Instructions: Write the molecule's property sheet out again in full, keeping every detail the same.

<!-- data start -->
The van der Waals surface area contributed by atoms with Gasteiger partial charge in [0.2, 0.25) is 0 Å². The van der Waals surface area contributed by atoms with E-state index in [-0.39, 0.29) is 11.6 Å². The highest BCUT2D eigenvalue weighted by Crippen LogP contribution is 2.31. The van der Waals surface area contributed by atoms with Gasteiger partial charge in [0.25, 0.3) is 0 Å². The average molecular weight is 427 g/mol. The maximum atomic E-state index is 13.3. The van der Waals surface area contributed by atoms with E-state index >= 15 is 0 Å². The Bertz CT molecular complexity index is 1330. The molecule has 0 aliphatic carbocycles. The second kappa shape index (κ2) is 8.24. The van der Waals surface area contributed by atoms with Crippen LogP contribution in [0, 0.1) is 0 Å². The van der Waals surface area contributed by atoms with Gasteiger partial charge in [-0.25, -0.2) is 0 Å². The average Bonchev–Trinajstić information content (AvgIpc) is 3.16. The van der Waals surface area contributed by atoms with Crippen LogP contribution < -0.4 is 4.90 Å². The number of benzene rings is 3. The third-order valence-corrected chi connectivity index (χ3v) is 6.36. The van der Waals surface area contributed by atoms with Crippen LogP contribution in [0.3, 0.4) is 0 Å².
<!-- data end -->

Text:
The van der Waals surface area contributed by atoms with Gasteiger partial charge in [0.2, 0.25) is 0 Å². The van der Waals surface area contributed by atoms with E-state index in [-0.39, 0.29) is 11.6 Å². The highest BCUT2D eigenvalue weighted by Crippen LogP contribution is 2.31. The van der Waals surface area contributed by atoms with Gasteiger partial charge in [0.25, 0.3) is 0 Å². The average molecular weight is 427 g/mol. The maximum atomic E-state index is 13.3. The van der Waals surface area contributed by atoms with E-state index >= 15 is 0 Å². The Bertz CT molecular complexity index is 1330. The molecule has 0 aliphatic carbocycles. The second kappa shape index (κ2) is 8.24. The van der Waals surface area contributed by atoms with Crippen LogP contribution in [0, 0.1) is 0 Å². The van der Waals surface area contributed by atoms with Gasteiger partial charge in [-0.25, -0.2) is 0 Å². The average Bonchev–Trinajstić information content (AvgIpc) is 3.16. The van der Waals surface area contributed by atoms with Crippen LogP contribution < -0.4 is 4.90 Å². The number of benzene rings is 3. The third-order valence-corrected chi connectivity index (χ3v) is 6.36. The van der Waals surface area contributed by atoms with Crippen LogP contribution in [0.3, 0.4) is 0 Å².